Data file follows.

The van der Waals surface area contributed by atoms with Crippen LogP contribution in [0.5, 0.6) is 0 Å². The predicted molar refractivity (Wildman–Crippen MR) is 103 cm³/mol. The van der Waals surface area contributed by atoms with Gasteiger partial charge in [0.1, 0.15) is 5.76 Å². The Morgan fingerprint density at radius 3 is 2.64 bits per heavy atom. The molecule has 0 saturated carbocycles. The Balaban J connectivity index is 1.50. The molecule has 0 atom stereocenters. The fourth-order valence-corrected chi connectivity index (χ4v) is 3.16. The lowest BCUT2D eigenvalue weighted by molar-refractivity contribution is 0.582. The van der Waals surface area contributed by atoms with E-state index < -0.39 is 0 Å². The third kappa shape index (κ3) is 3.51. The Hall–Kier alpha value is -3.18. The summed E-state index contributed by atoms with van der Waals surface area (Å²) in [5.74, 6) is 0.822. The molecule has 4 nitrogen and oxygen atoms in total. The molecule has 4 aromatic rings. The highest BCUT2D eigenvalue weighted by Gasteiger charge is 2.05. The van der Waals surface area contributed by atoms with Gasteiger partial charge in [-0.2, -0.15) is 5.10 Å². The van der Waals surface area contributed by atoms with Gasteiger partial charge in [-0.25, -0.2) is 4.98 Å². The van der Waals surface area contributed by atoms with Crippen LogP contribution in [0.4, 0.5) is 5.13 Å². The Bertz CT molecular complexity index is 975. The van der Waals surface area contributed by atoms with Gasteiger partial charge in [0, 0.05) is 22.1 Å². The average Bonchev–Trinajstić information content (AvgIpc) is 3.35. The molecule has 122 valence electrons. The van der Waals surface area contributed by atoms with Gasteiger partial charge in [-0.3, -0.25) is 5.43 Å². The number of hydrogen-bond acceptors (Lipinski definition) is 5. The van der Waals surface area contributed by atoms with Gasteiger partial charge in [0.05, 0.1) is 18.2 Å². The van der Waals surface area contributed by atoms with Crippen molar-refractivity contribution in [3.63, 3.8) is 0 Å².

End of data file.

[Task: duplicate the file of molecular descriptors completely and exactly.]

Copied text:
The van der Waals surface area contributed by atoms with Crippen LogP contribution in [0.5, 0.6) is 0 Å². The predicted molar refractivity (Wildman–Crippen MR) is 103 cm³/mol. The van der Waals surface area contributed by atoms with Gasteiger partial charge in [0.1, 0.15) is 5.76 Å². The Morgan fingerprint density at radius 3 is 2.64 bits per heavy atom. The molecule has 0 saturated carbocycles. The Balaban J connectivity index is 1.50. The molecule has 0 atom stereocenters. The fourth-order valence-corrected chi connectivity index (χ4v) is 3.16. The lowest BCUT2D eigenvalue weighted by molar-refractivity contribution is 0.582. The van der Waals surface area contributed by atoms with E-state index < -0.39 is 0 Å². The third kappa shape index (κ3) is 3.51. The Hall–Kier alpha value is -3.18. The summed E-state index contributed by atoms with van der Waals surface area (Å²) in [5.74, 6) is 0.822. The molecule has 4 nitrogen and oxygen atoms in total. The molecule has 4 aromatic rings. The highest BCUT2D eigenvalue weighted by Gasteiger charge is 2.05. The van der Waals surface area contributed by atoms with Gasteiger partial charge in [-0.2, -0.15) is 5.10 Å². The van der Waals surface area contributed by atoms with Gasteiger partial charge in [-0.25, -0.2) is 4.98 Å². The van der Waals surface area contributed by atoms with Crippen LogP contribution in [0.4, 0.5) is 5.13 Å². The Bertz CT molecular complexity index is 975. The van der Waals surface area contributed by atoms with Gasteiger partial charge in [0, 0.05) is 22.1 Å². The average Bonchev–Trinajstić information content (AvgIpc) is 3.35. The molecule has 122 valence electrons. The van der Waals surface area contributed by atoms with Gasteiger partial charge in [-0.3, -0.25) is 5.43 Å². The number of hydrogen-bond acceptors (Lipinski definition) is 5. The van der Waals surface area contributed by atoms with Gasteiger partial charge in [0.05, 0.1) is 18.2 Å². The van der Waals surface area contributed by atoms with Crippen molar-refractivity contribution in [3.63, 3.8) is 0 Å².